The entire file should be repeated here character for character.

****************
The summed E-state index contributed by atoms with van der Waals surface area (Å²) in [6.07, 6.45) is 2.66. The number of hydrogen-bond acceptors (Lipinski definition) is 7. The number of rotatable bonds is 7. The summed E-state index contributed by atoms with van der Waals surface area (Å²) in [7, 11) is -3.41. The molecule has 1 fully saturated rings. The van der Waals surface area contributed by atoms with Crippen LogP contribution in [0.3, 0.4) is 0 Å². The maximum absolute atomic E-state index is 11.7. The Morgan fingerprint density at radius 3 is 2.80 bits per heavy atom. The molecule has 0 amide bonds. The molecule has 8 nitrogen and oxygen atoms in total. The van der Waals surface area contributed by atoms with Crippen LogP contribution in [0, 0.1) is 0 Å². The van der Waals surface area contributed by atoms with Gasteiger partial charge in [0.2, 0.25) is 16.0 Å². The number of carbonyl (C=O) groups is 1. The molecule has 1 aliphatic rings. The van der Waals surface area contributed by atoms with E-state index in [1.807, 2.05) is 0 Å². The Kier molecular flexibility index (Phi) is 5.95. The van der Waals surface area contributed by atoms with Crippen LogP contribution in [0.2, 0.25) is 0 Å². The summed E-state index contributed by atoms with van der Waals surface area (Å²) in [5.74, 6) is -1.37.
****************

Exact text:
The summed E-state index contributed by atoms with van der Waals surface area (Å²) in [6.07, 6.45) is 2.66. The number of hydrogen-bond acceptors (Lipinski definition) is 7. The number of rotatable bonds is 7. The summed E-state index contributed by atoms with van der Waals surface area (Å²) in [7, 11) is -3.41. The molecule has 1 fully saturated rings. The van der Waals surface area contributed by atoms with Crippen LogP contribution in [0.3, 0.4) is 0 Å². The maximum absolute atomic E-state index is 11.7. The Morgan fingerprint density at radius 3 is 2.80 bits per heavy atom. The molecule has 0 amide bonds. The molecule has 8 nitrogen and oxygen atoms in total. The van der Waals surface area contributed by atoms with Crippen LogP contribution in [0, 0.1) is 0 Å². The van der Waals surface area contributed by atoms with Gasteiger partial charge in [0.2, 0.25) is 16.0 Å². The number of carbonyl (C=O) groups is 1. The molecule has 1 aliphatic rings. The van der Waals surface area contributed by atoms with E-state index in [1.807, 2.05) is 0 Å². The Kier molecular flexibility index (Phi) is 5.95. The van der Waals surface area contributed by atoms with Crippen LogP contribution in [0.2, 0.25) is 0 Å². The summed E-state index contributed by atoms with van der Waals surface area (Å²) in [5.74, 6) is -1.37.